Hong Kong: A Cultural History

Front Cover
Oxford University Press, 2007 - History - 254 pages
Hong Kong has always been something of an anomaly, and an outpost of empire, whether British or Chinese. Once described as a barren island, the former fishing community has been transformed by its own economic miracle into one of Asia's World Cities, taking in its stride the territory's 1997 return to Chinese sovereignty. Beneath the surface of Hong Kong's clichéd self-image as Pearl of the Orient and Shopping Paradise, Michael Ingham reveals a city rich in history, myth, and cultural diversity.

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The Pearl River and the Barren Island The Story of Hong Kong
Centres of Power and Imagination Central and Admiralty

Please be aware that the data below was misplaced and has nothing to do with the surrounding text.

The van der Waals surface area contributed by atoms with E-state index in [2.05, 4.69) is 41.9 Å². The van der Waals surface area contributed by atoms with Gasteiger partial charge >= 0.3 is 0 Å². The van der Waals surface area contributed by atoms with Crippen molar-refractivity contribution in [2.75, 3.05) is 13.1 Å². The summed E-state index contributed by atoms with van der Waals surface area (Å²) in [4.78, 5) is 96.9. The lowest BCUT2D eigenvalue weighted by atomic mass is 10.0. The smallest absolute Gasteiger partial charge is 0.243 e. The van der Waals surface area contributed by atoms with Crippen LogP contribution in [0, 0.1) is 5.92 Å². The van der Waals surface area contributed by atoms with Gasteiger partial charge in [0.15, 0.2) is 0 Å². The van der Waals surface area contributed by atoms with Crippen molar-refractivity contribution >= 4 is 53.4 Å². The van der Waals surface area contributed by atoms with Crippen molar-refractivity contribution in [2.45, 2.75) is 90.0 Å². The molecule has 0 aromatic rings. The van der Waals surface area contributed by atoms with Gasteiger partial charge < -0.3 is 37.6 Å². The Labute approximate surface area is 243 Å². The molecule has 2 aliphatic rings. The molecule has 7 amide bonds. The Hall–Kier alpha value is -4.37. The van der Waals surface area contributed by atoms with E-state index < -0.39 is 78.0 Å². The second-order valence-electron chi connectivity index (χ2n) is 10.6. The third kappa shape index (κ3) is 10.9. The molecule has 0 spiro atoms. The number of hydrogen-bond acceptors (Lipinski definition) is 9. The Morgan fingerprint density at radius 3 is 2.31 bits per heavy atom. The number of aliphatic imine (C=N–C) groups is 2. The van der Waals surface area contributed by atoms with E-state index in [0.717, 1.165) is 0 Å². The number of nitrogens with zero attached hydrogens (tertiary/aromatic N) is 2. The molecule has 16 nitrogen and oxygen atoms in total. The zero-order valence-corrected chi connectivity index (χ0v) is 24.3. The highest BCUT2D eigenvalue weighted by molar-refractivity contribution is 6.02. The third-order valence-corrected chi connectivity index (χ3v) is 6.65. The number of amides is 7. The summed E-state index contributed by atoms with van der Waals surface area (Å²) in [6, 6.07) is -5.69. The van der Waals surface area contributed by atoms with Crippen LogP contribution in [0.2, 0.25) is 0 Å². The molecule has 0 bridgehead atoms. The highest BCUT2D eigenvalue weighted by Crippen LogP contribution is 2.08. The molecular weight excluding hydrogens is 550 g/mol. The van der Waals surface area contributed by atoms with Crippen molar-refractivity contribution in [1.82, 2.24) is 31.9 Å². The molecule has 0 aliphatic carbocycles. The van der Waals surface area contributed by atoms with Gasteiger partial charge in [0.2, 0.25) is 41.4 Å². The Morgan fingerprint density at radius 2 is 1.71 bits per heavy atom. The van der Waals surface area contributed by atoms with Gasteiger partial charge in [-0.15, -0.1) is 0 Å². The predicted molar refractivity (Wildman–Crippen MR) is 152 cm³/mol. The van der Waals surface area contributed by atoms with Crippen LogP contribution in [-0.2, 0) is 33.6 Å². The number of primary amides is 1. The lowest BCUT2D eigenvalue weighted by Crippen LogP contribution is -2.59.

Suzies World from Wan Chai to Happy Valley
The Great Learning Pokfulam Hong Kong University and Western District
A Floating World The Peak Aberdeen Stanley and Repulse Bay
Across the Fragrant Harbour the Nine Dragons
Somewhere Between Heaven and Earth From the New Territories to the Outlying Islands

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About the author (2007)

Michael Ingham teaches at Lingnan University, Hong Kong, and is a founder member of the local Theatre Action drama group.

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